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'400ft-high wind turbines could cause a low-fly RAF tragedy' 

More than 600 people have objected to plans to build a windfarm at Hellrigg near Silloth.

NPower applied again in January for a windfarm at Park Head Farm, as it is also known, which was refused two years ago.

The four turbines planned would stand 121m high and would cost around £10 million.

Eighty-five people attended a meeting arranged by Holme Low parish council on February 26 at the Golf Hotel in Silloth, with all but one declaring themselves against the plans.

Campaigner Doreen McNamee, who lives in Skinburness, near the airfield, said: “Residents in this area are concerned that these 400ft-high turbines ““ about 150ft above the minimum flying height of an RAF fixed wing aircraft ““ may cause a collision hazard to the aircraft flying over Silloth Airfield to the north of this site.

“The concern is that debris from such a collision would fall on the houses in the Silloth area.”

Her husband Eddie, a member of the Institution of Occupational Safety and Health, said: “We could have a mini-Lockerbie over Silloth. I’m certain there would be an accident. Also, it is a frightening waste of money. In January and February they produce no useful power because there’s no wind, and when the wind gets over 50mph they have to put the brakes on so they don’t break.”

The RAF station at the airfield closed in 1960, but RAF planes do still fly over the airfield, which is part of the UK Low Flying System.

So far, Allerdale Council has received 652 comments on the application, with only five in support.

Planning officer Ric Outhwaite said: “Objections commonly refer to landscape visual impact, impact on tourism and impact on wildlife.”

The Silloth-on-Solway Action Committee which formed in 2004 to fight the previous application has reformed. Chair David Montgomerie said: “It is going to completely ruin the look of the area and tourism is what Silloth relies on.”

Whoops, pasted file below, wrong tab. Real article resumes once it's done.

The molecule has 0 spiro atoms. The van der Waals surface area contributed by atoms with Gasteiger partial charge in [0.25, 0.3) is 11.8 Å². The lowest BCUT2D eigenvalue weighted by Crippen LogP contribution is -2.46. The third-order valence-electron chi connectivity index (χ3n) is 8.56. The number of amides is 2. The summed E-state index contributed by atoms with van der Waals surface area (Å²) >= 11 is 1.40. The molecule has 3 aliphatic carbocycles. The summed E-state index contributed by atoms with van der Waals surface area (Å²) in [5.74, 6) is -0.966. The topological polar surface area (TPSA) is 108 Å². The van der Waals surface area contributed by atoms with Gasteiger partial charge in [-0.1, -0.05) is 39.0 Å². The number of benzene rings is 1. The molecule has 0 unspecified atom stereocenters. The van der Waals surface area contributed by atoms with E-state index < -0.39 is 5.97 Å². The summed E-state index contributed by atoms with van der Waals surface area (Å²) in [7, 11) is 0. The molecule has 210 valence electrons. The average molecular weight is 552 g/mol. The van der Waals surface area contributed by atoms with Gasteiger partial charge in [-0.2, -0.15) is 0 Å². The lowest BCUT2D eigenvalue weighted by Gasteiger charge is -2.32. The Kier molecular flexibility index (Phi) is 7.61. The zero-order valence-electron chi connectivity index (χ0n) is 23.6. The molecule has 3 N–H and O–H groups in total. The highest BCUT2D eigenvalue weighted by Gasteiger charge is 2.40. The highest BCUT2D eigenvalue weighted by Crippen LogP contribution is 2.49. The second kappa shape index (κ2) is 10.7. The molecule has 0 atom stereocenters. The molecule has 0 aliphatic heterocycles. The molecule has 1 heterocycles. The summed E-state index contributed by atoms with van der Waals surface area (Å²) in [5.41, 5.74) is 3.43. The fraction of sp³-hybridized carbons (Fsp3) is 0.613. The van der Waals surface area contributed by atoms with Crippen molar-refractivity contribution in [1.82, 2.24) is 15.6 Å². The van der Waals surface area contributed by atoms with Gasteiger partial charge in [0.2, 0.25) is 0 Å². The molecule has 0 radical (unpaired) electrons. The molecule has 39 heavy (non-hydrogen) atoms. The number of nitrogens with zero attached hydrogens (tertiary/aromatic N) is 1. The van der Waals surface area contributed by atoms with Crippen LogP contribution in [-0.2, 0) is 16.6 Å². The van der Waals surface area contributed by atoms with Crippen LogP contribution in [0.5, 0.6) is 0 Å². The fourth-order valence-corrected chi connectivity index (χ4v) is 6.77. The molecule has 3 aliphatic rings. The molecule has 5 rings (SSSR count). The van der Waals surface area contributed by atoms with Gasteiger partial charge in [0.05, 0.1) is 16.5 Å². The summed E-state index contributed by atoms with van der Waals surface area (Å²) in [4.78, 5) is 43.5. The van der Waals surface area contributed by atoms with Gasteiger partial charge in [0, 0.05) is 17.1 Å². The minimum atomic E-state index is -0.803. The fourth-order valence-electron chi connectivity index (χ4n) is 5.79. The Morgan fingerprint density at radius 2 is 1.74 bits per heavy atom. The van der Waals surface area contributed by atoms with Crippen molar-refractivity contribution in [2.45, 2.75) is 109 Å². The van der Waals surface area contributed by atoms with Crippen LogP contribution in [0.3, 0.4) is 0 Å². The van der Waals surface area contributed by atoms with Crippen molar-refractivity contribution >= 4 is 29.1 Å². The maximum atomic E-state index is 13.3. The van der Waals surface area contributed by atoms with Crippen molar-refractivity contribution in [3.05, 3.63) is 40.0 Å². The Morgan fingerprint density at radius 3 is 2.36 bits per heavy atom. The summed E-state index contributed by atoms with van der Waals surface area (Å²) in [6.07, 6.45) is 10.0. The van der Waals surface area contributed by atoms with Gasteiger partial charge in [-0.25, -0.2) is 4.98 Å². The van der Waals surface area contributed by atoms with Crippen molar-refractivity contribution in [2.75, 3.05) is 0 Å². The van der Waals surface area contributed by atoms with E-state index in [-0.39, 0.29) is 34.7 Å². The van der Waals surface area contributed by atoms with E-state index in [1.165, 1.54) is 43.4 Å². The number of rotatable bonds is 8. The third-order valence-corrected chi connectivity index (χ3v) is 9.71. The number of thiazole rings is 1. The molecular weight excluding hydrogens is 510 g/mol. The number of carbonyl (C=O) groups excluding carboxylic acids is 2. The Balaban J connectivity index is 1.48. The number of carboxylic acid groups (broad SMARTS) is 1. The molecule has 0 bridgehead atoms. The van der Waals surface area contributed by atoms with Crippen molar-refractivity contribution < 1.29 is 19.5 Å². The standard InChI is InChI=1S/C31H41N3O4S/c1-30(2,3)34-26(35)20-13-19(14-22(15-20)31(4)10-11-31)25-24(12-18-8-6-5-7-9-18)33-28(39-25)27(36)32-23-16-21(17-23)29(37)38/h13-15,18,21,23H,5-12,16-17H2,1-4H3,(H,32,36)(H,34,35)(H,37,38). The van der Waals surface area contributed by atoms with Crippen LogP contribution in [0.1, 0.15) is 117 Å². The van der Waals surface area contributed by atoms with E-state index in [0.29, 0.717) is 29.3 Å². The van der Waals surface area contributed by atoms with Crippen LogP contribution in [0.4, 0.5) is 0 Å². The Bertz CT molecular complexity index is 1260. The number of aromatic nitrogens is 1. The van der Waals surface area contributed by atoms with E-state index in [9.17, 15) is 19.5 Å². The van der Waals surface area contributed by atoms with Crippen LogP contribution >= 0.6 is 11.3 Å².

Npower Renewables Ltd says the Hellrigg windfarm would generate enough clean electricity each year to meet the average needs of some 3,950 homes, while offsetting the annual release of up to 15,970 tonnes of the main greenhouse gas, carbon dioxide.

Project Manager Robert Warren said: “This time the windfarm will consist of just four turbines.

“There is an urgent need to tackle climate change and windfarms like this one have an important role to play in that fight.”

Allerdale Council extended the deadline to comment by two weeks.

It now ends next Friday, on March 16.

By Julie Armstrong


9 March 2007

This article is the work of the source indicated. Any opinions expressed in it are not necessarily those of National Wind Watch.

The copyright of this article resides with the author or publisher indicated. As part of its noncommercial educational effort to present the environmental, social, scientific, and economic issues of large-scale wind power development to a global audience seeking such information, National Wind Watch endeavors to observe “fair use” as provided for in section 107 of U.S. Copyright Law and similar “fair dealing” provisions of the copyright laws of other nations. Send requests to excerpt, general inquiries, and comments via e-mail.

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